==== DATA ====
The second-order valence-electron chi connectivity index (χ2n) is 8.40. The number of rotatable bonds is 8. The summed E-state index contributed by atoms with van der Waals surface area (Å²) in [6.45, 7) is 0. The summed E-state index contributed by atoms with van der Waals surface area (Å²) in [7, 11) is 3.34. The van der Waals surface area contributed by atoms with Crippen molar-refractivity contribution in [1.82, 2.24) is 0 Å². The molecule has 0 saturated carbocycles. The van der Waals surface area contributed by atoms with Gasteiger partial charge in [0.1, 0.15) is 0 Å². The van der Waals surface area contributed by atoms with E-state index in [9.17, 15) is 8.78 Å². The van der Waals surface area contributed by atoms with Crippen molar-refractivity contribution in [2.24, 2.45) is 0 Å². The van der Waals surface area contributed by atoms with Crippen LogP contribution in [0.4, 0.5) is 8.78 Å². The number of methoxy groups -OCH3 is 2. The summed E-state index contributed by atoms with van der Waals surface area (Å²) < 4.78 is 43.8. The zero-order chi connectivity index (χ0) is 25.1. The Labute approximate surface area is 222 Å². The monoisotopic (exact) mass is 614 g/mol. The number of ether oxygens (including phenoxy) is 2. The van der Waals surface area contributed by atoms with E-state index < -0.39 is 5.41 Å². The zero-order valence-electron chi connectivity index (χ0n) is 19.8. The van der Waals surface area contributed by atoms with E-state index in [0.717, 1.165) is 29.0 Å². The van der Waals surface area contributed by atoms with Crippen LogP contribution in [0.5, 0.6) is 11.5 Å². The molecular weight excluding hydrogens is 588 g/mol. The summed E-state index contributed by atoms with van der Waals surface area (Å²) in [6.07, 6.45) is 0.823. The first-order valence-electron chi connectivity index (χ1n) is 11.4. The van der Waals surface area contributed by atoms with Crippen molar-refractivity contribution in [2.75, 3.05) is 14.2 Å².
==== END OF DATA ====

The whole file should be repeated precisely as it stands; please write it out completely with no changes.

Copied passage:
The second-order valence-electron chi connectivity index (χ2n) is 8.40. The number of rotatable bonds is 8. The summed E-state index contributed by atoms with van der Waals surface area (Å²) in [6.45, 7) is 0. The summed E-state index contributed by atoms with van der Waals surface area (Å²) in [7, 11) is 3.34. The van der Waals surface area contributed by atoms with Crippen molar-refractivity contribution in [1.82, 2.24) is 0 Å². The molecule has 0 saturated carbocycles. The van der Waals surface area contributed by atoms with Gasteiger partial charge in [0.1, 0.15) is 0 Å². The van der Waals surface area contributed by atoms with E-state index in [9.17, 15) is 8.78 Å². The van der Waals surface area contributed by atoms with Crippen molar-refractivity contribution in [2.24, 2.45) is 0 Å². The van der Waals surface area contributed by atoms with Crippen LogP contribution in [0.4, 0.5) is 8.78 Å². The number of methoxy groups -OCH3 is 2. The summed E-state index contributed by atoms with van der Waals surface area (Å²) < 4.78 is 43.8. The zero-order chi connectivity index (χ0) is 25.1. The Labute approximate surface area is 222 Å². The monoisotopic (exact) mass is 614 g/mol. The number of ether oxygens (including phenoxy) is 2. The van der Waals surface area contributed by atoms with E-state index < -0.39 is 5.41 Å². The zero-order valence-electron chi connectivity index (χ0n) is 19.8. The van der Waals surface area contributed by atoms with E-state index in [0.717, 1.165) is 29.0 Å². The van der Waals surface area contributed by atoms with Crippen LogP contribution in [0.5, 0.6) is 11.5 Å². The molecular weight excluding hydrogens is 588 g/mol. The summed E-state index contributed by atoms with van der Waals surface area (Å²) in [6.07, 6.45) is 0.823. The first-order valence-electron chi connectivity index (χ1n) is 11.4. The van der Waals surface area contributed by atoms with Crippen molar-refractivity contribution in [2.75, 3.05) is 14.2 Å².